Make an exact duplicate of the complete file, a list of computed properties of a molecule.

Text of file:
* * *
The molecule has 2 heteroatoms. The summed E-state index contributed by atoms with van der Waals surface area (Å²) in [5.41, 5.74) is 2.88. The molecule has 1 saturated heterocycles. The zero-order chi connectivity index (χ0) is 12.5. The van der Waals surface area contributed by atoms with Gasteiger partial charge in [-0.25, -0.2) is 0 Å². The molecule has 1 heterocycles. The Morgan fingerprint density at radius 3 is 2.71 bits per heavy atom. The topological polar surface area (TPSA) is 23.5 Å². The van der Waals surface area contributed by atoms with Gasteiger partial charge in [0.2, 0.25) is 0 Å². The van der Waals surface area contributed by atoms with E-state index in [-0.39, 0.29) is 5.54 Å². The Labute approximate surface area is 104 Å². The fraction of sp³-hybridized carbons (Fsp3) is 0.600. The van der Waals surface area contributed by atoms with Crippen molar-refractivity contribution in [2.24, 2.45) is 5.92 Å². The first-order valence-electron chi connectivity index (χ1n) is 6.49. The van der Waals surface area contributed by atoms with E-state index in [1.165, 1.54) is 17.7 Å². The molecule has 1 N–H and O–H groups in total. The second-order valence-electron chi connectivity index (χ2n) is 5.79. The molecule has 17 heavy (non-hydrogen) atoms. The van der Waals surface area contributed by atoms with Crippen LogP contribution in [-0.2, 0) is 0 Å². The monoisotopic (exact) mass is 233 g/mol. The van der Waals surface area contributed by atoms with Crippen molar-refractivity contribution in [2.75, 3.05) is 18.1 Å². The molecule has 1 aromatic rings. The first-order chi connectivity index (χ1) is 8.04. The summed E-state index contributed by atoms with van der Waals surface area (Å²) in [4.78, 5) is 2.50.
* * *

The molecule has 2 heteroatoms. The summed E-state index contributed by atoms with van der Waals surface area (Å²) in [5.41, 5.74) is 2.88. The molecule has 1 saturated heterocycles. The zero-order chi connectivity index (χ0) is 12.5. The van der Waals surface area contributed by atoms with Gasteiger partial charge in [-0.25, -0.2) is 0 Å². The molecule has 1 heterocycles. The Morgan fingerprint density at radius 3 is 2.71 bits per heavy atom. The topological polar surface area (TPSA) is 23.5 Å². The van der Waals surface area contributed by atoms with Gasteiger partial charge in [0.2, 0.25) is 0 Å². The van der Waals surface area contributed by atoms with E-state index in [-0.39, 0.29) is 5.54 Å². The Labute approximate surface area is 104 Å². The fraction of sp³-hybridized carbons (Fsp3) is 0.600. The van der Waals surface area contributed by atoms with Crippen molar-refractivity contribution in [2.24, 2.45) is 5.92 Å². The first-order valence-electron chi connectivity index (χ1n) is 6.49. The van der Waals surface area contributed by atoms with E-state index in [1.165, 1.54) is 17.7 Å². The molecule has 1 N–H and O–H groups in total. The second-order valence-electron chi connectivity index (χ2n) is 5.79. The molecule has 17 heavy (non-hydrogen) atoms. The van der Waals surface area contributed by atoms with Crippen LogP contribution in [-0.2, 0) is 0 Å². The monoisotopic (exact) mass is 233 g/mol. The van der Waals surface area contributed by atoms with Crippen molar-refractivity contribution in [2.75, 3.05) is 18.1 Å². The molecule has 1 aromatic rings. The first-order chi connectivity index (χ1) is 8.04. The summed E-state index contributed by atoms with van der Waals surface area (Å²) in [4.78, 5) is 2.50.